Wikipedia brings down the ban-hammer on US Congress

by zafiro17@pipedot.org in internet on 2014-07-25 19:33 (#634)

Someone over at the US House of Representatives - or maybe a group of someones - has made such a nuisance editing Wikipedia that Wikipedia's administration has applied a ten day ban on all anonymous edits at the site.
What precipitated the ban was not edits to articles about jam bands and their fans’ favorite foods, but rather a series of more creative edits that suggested that, among other things, Cuban spies orchestrated the assassination of JFK and a race of hyper-intelligent extra-terrestrial lizardmen has infiltrated the U.S. government, Mediaite said. ... ome staffers are upset about the ban and took to Wikipedia to complain. “Out of over 9000 staffers in the House, should we really be banning this whole IP range based on the actions of two or three? Some of use here are just making grammatical edits, adding information about birds in Omsk, or showing how one can patch KDE2 under FreeBSD,” said one staffer from the House’s IP address.
Important take-away conclusions from this article:
1. House Representatives or their staffers are spending way too much time on Wikipedia.
2. The Twitterbot and Wikipedia oversight have been useful and shed light on what's going on.

But most importantly:

3. Holy crap: the House of Reps is running KDE2 on FreeBSD!

Google confirms purchase of Twitch for $1 billion

by skarjak@pipedot.org in games on 2014-07-25 19:21 (#633)

story imageAfter all the rumours and speculation, back-and-forth, and legal wrangling, it is complete: Google has completed its purchase of Twitch.

We had heard rumours about it, but it's now official. The exact price of purchase and official announcement are yet to come, but investors are reportedly happy about the deal. Considering Google's ownership of Youtube, this will give them firm control over online game session streaming. Venturebeat states:
The deal underscores the value of live Internet streaming and the rise of competitive gaming as a spectator sport — something that draws millions of viewers, can offer prize pools that surpass pro golf’s marquee events, and provides a multibillion dollar opportunity for advertisers.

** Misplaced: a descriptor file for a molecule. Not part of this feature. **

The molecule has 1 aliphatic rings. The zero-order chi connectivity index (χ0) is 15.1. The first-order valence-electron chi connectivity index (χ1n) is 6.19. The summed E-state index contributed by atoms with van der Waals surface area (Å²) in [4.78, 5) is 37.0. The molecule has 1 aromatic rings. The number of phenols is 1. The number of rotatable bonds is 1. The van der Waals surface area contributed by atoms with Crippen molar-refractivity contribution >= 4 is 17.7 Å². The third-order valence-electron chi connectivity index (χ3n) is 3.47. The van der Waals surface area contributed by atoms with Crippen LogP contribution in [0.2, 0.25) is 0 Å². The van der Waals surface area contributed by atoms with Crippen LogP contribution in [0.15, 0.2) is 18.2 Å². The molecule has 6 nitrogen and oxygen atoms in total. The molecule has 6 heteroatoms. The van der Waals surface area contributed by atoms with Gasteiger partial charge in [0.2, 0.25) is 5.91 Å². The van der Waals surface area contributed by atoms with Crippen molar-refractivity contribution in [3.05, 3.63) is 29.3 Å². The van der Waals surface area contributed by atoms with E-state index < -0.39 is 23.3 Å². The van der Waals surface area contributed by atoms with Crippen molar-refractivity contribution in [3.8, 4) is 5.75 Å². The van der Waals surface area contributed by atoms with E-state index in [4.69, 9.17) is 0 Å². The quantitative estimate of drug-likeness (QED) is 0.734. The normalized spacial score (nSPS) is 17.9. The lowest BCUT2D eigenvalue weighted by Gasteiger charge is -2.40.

Author note: What do you think of this, pipers? (That's how we're calling ourselves, right?) Considering Google's often clumsy attempts to control copyrighted material on Youtube, does this spell doom for many Twitch channels? As Twitch users would say, is it time for us to declare: "Rip in peace, Twitch."?

Bruce Byfield: KDE5 Plasma is the best desktop

by zafiro17@pipedot.org in linux on 2014-07-25 12:33 (#632)

Everyone knows opinions are like noses: everyone has one. But Bruce Byfield has been at it longer than most, and his opinion often reflects the industry. And he loves KDE5.
At a time when the Linux desktop offers six main alternatives (Cinnamon, GNOME, KDE Plasma, LXDE, Mate, Unity and Xfce), KDE Plasma consistently tops reader polls with an average of 35-40 percent. In such a diverse market, these figures indicate a broad appeal that other Linux desktop alternatives can't match.

I believe that one of the main reasons for this appeal is the KDE design philosophy. GNOME and Unity may offer a more aesthetic-looking default, but only at the cost of simplifying both the desktop and the utilities in the name of reducing clutter.

By contrast, KDE goes to the opposite extreme. KDE applications typically include every function you can imagine. Sometimes, they can take a version or two to organize the menus in a meaningful way, but applications like Amarok, K3B, or digiKam go far beyond the most common use cases. When you run into problems with them, they usually offer solutions.
Read the rest of his thoughtful and insightful review here.

[Ed. note: Actually, opinions are like something else. But Pipedot is a family-friendly site.]